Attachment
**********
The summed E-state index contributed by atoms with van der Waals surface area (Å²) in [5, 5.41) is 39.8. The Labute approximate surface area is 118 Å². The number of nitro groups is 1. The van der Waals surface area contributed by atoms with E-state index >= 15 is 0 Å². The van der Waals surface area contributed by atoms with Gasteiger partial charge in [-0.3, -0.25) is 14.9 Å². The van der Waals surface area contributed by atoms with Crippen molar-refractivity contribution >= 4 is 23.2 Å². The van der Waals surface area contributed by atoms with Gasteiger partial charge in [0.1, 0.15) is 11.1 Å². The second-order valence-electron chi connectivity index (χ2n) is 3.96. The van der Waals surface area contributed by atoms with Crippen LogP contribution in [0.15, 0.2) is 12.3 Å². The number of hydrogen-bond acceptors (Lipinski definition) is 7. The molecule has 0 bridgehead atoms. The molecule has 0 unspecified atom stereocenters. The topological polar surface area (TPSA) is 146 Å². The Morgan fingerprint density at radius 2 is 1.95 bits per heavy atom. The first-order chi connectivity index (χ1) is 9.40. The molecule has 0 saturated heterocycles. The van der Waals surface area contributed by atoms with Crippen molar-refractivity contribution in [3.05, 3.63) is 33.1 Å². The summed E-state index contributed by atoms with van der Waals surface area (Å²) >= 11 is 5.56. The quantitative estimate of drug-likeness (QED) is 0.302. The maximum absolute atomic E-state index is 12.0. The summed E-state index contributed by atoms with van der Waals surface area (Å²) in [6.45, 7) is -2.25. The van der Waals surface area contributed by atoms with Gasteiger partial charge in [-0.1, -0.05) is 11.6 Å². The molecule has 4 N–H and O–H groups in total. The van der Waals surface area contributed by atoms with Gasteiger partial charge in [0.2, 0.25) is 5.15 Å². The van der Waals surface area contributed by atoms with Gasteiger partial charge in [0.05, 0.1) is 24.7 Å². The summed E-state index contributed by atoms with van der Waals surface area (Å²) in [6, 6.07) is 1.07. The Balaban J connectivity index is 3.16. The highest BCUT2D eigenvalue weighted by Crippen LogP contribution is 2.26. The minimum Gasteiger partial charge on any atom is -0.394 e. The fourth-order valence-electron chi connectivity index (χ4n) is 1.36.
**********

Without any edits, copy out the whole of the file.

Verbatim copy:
The summed E-state index contributed by atoms with van der Waals surface area (Å²) in [5, 5.41) is 39.8. The Labute approximate surface area is 118 Å². The number of nitro groups is 1. The van der Waals surface area contributed by atoms with E-state index >= 15 is 0 Å². The van der Waals surface area contributed by atoms with Gasteiger partial charge in [-0.3, -0.25) is 14.9 Å². The van der Waals surface area contributed by atoms with Crippen molar-refractivity contribution >= 4 is 23.2 Å². The van der Waals surface area contributed by atoms with Gasteiger partial charge in [0.1, 0.15) is 11.1 Å². The second-order valence-electron chi connectivity index (χ2n) is 3.96. The van der Waals surface area contributed by atoms with Crippen LogP contribution in [0.15, 0.2) is 12.3 Å². The number of hydrogen-bond acceptors (Lipinski definition) is 7. The molecule has 0 bridgehead atoms. The molecule has 0 unspecified atom stereocenters. The topological polar surface area (TPSA) is 146 Å². The Morgan fingerprint density at radius 2 is 1.95 bits per heavy atom. The first-order chi connectivity index (χ1) is 9.40. The molecule has 0 saturated heterocycles. The van der Waals surface area contributed by atoms with Crippen molar-refractivity contribution in [3.05, 3.63) is 33.1 Å². The summed E-state index contributed by atoms with van der Waals surface area (Å²) >= 11 is 5.56. The quantitative estimate of drug-likeness (QED) is 0.302. The maximum absolute atomic E-state index is 12.0. The summed E-state index contributed by atoms with van der Waals surface area (Å²) in [6.45, 7) is -2.25. The van der Waals surface area contributed by atoms with Gasteiger partial charge in [-0.1, -0.05) is 11.6 Å². The molecule has 4 N–H and O–H groups in total. The van der Waals surface area contributed by atoms with Gasteiger partial charge in [0.2, 0.25) is 5.15 Å². The van der Waals surface area contributed by atoms with Gasteiger partial charge in [0.05, 0.1) is 24.7 Å². The summed E-state index contributed by atoms with van der Waals surface area (Å²) in [6, 6.07) is 1.07. The Balaban J connectivity index is 3.16. The highest BCUT2D eigenvalue weighted by Crippen LogP contribution is 2.26. The minimum Gasteiger partial charge on any atom is -0.394 e. The fourth-order valence-electron chi connectivity index (χ4n) is 1.36.